Figure 2
figure 2

Surface Characterization. (a) Water static contact angle measurements on titanium and titanium coated surfaces. The morphology of the water droplet on each surface is shown on top of each bar. Part (a) was analyzed using a Kruskal–Wallis test followed by a Conover’s test to compare the mean rank-sum, with n = 3 for all groups. (b) Water sliding angle for the coated titanium surfaces, both bare or lubricated with PFPP. Part (b) was analyzed using a Kruskal–Wallis test followed by a Conover’s test to compare the mean rank-sum, with n = 4 for all groups with the exception for Ti-LIS and Chitosan LIS, which had n = 5 independent samples. Data points represent the mean, and error bars show the standard deviation. ‘***’ represent a p-value of P < 0.001, and ‘*’ represent a p-value of P < 0.05.

Sliding angles were measured using an off-the-shelf digital angle level. Samples of titanium alloy (Ti), fluorosilane conjugated titanium (Ti-FS), chitosan conjugated titanium (Chitosan), and fluorinated chitosan functionalized titanium (Chitosan-FS) were tested with and without PFPP lubricant. It is worth noting that liquid-infused surfaces require both the PFPP lubricant and the fluorinated chemistry to be stable. Briefly, surfaces were mounted onto the digital angle level, secured using double-sided tape, calibrated to the horizontal plane, and then the surfaces were infused with PFPP lubricant (if needed). The excess lubricant was removed by tilting the surfaces 90 degrees for a minute. Once the surfaces were reset to the horizontal position, a 5 µL droplet of water was pipetted onto the surfaces. The level was raised slowly, and the sliding angle was obtained when the droplets moved. The maximum sliding angle given was 90 degrees; in other words, any droplet pinned on the surfaces past the angle of 90 degrees was given the value of 90 degrees. As witnessed in Fig. 2b, all surfaces lacking a lubricant layer had sliding angles greater than 90°; this included control titanium samples (Ti) as well as titanium coated with chitosan (Chitosan), fluorosilanized titanium (Ti-FS), and titanium conjugated with fluorosilane and chitosan (Chitosan-FS). Lubricated titanium samples (Ti-Lub) did not slide. This can be expected as titanium samples lacking the fluorinated chemistry and were not stable, causing the lubricant to be displaced, causing the water droplet to pin on the surface. In contrast, surfaces that were successfully functionalized with the fluorinated groups and with the addition of the lubricant created a stable liquid-infused layer represented by low sliding angles, which resulted in water repellency and slippery properties. For example, fluorinated-titanium with the addition of the lubricant (Ti-LIS) exhibited slippery properties, depicted by significantly lower sliding angles (3.84 ± 4.33°). Interestingly, samples containing both chitosan and TPFS (fluorosilane) were slippery when lubricated (3.56 ± 4.32°). These results indicate that adding chitosan to previously fluorinated samples does not interfere with the slippery properties to create a liquid-infused surface. Moreover, the results showed no significant difference between Ti-LIS and Chitosan-LIS samples, indicating, again, that the liquid-infused coating was not compromised and behaved similarly when conjugated with chitosan.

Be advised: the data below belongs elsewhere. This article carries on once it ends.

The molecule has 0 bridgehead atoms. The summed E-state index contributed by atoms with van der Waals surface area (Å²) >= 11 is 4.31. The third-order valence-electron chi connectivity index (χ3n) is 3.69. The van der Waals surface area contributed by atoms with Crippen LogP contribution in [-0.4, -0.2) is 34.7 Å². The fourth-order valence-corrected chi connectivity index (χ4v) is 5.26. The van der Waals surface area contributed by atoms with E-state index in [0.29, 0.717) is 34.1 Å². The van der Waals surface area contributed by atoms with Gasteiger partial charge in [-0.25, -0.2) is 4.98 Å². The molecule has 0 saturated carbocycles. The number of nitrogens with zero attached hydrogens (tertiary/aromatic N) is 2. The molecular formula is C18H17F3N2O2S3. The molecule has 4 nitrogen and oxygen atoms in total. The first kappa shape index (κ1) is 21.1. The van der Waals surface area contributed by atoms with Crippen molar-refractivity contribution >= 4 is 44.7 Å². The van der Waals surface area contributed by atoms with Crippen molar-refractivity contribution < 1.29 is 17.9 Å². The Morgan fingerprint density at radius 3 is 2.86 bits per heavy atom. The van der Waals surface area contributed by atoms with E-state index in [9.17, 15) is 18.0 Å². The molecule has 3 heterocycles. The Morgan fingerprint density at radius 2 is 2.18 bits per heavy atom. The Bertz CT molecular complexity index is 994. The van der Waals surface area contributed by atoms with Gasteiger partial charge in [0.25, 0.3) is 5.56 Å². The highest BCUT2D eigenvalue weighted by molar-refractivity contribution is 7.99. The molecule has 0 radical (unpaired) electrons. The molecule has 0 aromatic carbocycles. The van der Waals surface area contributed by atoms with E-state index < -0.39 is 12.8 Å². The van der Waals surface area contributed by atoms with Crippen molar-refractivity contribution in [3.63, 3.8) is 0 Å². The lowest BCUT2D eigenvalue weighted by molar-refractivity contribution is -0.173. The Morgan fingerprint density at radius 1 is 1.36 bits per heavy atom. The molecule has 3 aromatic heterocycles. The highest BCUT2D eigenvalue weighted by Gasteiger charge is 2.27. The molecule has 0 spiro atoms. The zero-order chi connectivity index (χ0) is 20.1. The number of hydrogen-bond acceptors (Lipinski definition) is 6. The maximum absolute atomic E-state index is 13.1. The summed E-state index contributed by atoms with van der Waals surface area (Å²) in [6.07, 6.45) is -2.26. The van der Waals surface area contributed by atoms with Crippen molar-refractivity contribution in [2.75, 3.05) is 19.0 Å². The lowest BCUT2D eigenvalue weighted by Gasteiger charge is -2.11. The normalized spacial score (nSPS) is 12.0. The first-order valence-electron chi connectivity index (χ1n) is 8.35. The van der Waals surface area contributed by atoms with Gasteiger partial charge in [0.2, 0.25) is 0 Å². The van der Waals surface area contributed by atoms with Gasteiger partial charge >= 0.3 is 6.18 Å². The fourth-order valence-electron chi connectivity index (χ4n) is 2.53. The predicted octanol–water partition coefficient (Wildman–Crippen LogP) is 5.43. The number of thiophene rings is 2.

Further characterization of the coating was done using X-ray photoelectron spectroscopy (XPS). Figure S1, located in the supporting information, displays the elemental analysis for the coating process of Chitosan-FS at different stages. The percent composition of titanium samples indicates a high level of carbon (33%), oxygen (45%), titanium (10%), and silicon (7%). After the samples were treated with oxygen plasma, the oxygen composition was increased to (49%) while the carbon, silicon, and nitrogen contents were decreased. This change in composition can be expected with surface etching caused by the oxygen plasma and the addition of hydroxyl groups onto the surface. Not surprisingly, none of these samples contained fluorine groups. After the oxygen plasma, the surfaces were coated with a 75:25 ratio of GPTMS and TPFS (Ti-FS-ES). GPTMS is a hydrocarbon silane with an epoxy terminal group, therefore introducing these elements onto the surface. In contrast, TPFS is a fluorocarbon molecule with a silane base. After the conjugation of the mixed silanes, the Ti-FS-ES surfaces display a high fluorine content (37.3%), an increase in silicon (2.5% increase), and a reduction of oxygen (25% decrease) in the elemental composition, thus confirming the dehydration reaction between silanes and hydroxyl groups12,43. Interestingly, coating the surface with the mixed silane also removed or blocked any traces of nitrogen on the samples. After the samples were covered with a chitosan layer (Ti-Chitosan samples) on titanium previously treated with the mixed silanes, the samples continued to have high fluorine levels (38%), but nitrogen groups were re-introduced onto the surface. These results indicate the availability of chitosan on the surface since chitosan mainly introduces carbon, oxygen, and nitrogen onto the elemental composition of the surface44. Altogether, the XPS and contact angles provide proof of a proper conjugation of the surfaces with fluorine groups and chitosan, while the sliding angles display a stable liquid-infused coating.